Seminar: The Great Greenwashing Machine

On Thursday 8 September, Eco-age, the integrated sustainable business strategy agency, held a webinar on the famous topic of Greenwashing and the ‘white paper’ called The Great Greenwashing Machine, written by Veronica Bates Kassatly and Dorothée Baumann-Pauly, two of the guests on the web panel. 

This book is divided into two parts: the first assesses how fashion contributes to significant change while being a major polluter of air, water, and soil, as well as a facilitator of sweatshop labor conditions. In addition to this, it considers how brands have created sustainability programs to ensure that governments, consumers, and investors are addressing their social and environmental impact. 

The second part, on the other hand, is more concerned with the insufficient level of importance that is given to social impact in fashion sustainability, where current assessments are generally ignoring the harmful outcomes in the use and disposal of garments, and are not measuring impact by wear and tear but by the kilo. In conclusion, action points for each issue are indicated to policymakers to meet the needs of the present. 

The panel was led by Livia Firth, co-founder and creative director of Eco-age. Also invited were renowned and knowledgeable professionals such as:

  • Auret van Herdeen – labor rights expert, founder, and CEO of Equiception, a consultancy specializing in sustainable supply chains, corporate social responsibility, and workers’ rights; executive director of the Academy for Sustainable Business and senior advisor to the Stern Center for Business and Human Rights at New York University.
  • David Perry – Legal Director of CMA, currently studying the implications of consumer protection law for environmental claims; specialist in consumer protection law.
  • Dorothee Baumann-Pauly – Director of the new Geneva Centre for Business and Human Rights, opened in 2019 by (UniGE). She has also been Director of Research at NYU’s Stern Center for Business and Human Rights since 2013, in addition to publishing numerous articles on topics at the intersection of business ethics, corporate responsibility, private governance mechanisms, and human rights.
  • Veronica Bates-Kassatly – an Independent analyst of sustainability claims in the global garment sector, has published articles on the Critical Review system for safeguarding the reliability and accuracy of fiber LCAs, among others.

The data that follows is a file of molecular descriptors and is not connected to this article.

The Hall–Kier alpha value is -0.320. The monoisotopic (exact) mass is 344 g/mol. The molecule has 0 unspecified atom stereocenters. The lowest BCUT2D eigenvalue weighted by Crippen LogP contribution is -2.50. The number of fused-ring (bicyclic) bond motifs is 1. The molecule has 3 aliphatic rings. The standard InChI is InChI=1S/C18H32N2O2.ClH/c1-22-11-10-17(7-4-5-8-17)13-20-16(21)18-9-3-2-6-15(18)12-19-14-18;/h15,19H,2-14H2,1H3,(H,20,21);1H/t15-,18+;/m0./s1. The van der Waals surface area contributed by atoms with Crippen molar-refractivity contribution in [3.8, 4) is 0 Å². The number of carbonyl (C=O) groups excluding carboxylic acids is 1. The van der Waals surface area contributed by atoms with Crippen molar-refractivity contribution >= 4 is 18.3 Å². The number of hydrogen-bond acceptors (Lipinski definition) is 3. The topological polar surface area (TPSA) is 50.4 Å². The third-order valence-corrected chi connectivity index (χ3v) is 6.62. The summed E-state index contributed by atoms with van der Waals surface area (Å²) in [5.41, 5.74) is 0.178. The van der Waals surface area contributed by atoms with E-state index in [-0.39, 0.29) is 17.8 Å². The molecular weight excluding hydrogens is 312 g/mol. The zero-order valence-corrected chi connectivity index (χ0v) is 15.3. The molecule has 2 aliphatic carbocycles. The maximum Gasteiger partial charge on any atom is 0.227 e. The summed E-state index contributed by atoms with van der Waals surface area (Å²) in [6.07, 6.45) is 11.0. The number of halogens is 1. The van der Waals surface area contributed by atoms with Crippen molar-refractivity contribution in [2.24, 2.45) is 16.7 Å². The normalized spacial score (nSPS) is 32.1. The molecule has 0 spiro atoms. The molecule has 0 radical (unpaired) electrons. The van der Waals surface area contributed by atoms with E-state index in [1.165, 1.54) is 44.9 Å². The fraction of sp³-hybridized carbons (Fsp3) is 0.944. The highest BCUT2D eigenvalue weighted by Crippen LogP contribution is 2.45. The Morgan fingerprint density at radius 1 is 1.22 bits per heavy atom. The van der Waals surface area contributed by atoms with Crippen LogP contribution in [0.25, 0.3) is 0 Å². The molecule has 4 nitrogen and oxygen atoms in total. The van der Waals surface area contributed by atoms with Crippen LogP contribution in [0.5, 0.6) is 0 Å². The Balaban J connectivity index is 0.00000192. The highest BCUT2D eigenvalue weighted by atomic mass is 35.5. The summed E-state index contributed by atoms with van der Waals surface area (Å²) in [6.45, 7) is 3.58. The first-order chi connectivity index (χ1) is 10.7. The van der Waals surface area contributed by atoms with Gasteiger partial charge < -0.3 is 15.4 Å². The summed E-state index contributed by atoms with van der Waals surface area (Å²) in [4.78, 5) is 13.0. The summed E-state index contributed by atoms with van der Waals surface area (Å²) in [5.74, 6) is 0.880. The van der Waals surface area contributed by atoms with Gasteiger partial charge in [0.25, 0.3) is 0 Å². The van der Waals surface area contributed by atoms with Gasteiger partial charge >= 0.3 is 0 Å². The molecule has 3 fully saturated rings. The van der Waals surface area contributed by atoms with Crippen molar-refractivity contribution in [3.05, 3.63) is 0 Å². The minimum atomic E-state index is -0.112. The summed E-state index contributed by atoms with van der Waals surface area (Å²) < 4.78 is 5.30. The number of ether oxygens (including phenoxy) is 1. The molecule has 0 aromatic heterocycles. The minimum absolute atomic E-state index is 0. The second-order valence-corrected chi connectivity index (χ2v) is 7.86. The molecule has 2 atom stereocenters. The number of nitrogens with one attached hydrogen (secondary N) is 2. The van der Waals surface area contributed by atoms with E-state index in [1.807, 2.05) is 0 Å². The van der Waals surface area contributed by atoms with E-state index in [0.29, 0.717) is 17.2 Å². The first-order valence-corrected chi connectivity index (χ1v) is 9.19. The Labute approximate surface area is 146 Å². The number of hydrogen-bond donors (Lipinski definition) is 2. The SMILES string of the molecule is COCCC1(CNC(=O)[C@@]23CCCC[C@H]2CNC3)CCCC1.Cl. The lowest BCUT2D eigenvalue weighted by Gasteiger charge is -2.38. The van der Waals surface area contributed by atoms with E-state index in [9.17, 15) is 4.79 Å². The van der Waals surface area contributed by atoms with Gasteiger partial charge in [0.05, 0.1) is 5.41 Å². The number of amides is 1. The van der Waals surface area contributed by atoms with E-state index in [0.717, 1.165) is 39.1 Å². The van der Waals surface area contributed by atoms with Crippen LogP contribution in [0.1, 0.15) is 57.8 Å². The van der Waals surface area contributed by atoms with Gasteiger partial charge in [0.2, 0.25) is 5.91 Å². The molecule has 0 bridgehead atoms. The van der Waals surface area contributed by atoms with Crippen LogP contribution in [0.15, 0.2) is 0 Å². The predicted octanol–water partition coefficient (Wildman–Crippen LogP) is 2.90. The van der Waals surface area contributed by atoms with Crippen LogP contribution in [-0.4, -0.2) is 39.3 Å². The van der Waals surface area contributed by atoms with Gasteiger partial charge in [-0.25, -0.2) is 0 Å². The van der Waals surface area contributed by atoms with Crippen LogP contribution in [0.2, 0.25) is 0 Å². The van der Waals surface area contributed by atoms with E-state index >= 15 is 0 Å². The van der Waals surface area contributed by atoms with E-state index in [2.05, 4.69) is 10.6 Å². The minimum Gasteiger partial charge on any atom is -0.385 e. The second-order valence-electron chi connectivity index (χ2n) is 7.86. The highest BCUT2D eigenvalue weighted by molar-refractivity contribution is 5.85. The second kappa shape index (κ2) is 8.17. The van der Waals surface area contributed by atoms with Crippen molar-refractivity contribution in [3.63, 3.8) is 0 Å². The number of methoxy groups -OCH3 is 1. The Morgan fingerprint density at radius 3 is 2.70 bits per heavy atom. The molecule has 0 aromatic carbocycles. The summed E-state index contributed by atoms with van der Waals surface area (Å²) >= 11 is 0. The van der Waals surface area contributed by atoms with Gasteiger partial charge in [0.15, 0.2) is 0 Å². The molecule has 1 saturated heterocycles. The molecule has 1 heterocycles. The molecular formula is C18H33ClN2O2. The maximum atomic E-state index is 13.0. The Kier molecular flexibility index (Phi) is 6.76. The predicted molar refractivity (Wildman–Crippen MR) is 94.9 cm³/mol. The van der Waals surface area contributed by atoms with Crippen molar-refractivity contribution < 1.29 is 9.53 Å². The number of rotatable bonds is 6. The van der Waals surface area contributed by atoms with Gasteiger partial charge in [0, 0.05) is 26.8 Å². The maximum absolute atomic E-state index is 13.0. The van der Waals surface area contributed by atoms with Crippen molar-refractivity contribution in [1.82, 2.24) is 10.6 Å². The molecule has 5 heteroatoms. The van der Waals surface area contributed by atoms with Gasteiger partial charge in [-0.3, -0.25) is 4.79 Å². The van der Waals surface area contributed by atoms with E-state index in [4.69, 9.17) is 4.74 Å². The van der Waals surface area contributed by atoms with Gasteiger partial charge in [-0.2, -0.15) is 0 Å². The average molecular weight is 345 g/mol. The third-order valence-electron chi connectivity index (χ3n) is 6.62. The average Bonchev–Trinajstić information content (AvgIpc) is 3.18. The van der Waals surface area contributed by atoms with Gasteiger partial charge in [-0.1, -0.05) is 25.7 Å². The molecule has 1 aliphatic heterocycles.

• Tone Skardal Tobiasson – Sustainable fashion advocate, author, journalist, and co-founder of Nordic Initiative Clean & Ethical (NICE) Fashion. In addition to co-authoring several books, she is a regular contributor to EcoTextile News and other international publications related to her advocacy work.

The speech was based on the question: how to avoid the phenomenon of Greenwashing? It discussed how consumers and regulators actually define it and how rapidly changing legislation can be compiled. It started with Livia Firth highlighting that when talking about Greenwashing, it is always about the environment and never about the social component. Auret van Herdeen added that it is about entering a new era in terms of the way companies operate, moving to mandatory standards, and focusing on Human Rights.


“Sustainability is mostly green, it does not take into account the social impact, separating this component from the environment”, supported Dorothee Baumann, “we look at the working conditions in the factories but not at the whole supply chain, the real relationship between brands and suppliers”. 

Veronica Bates was also quite indignant about the issue, saying: “It is unjust to look only at environmental impact and not at socio-economic impact”. She stated that if brands “really wanted to reduce impact, they should commit to an agreement on aligned methodologies”. Tone Skardal added that sharing information between business partners, suppliers and stakeholders is essential. David Perry agreed with this and highlighted the importance of producing guidance based on accuracy (whether what you say as a company is truthful and correct), understanding (what consumers understand about the organization’s message), and culture (how people are educated about accuracy and understanding). 

The seminar ended with questions asked by online viewers, such as what tools consumers should apply at the time of a purchase decision and what recommendations should be taken into account for companies to protect themselves from Greenwashing. Speakers agreed that the industry needs to standardize a specific methodology, to ensure that brands are applying exactly the same method and complying with the same limits. In addition, companies must be fully transparent with consumers and consumers must have easy access to their information to avoid greenwashing, something that ultimately turns into innovation and a better result for the brand itself.

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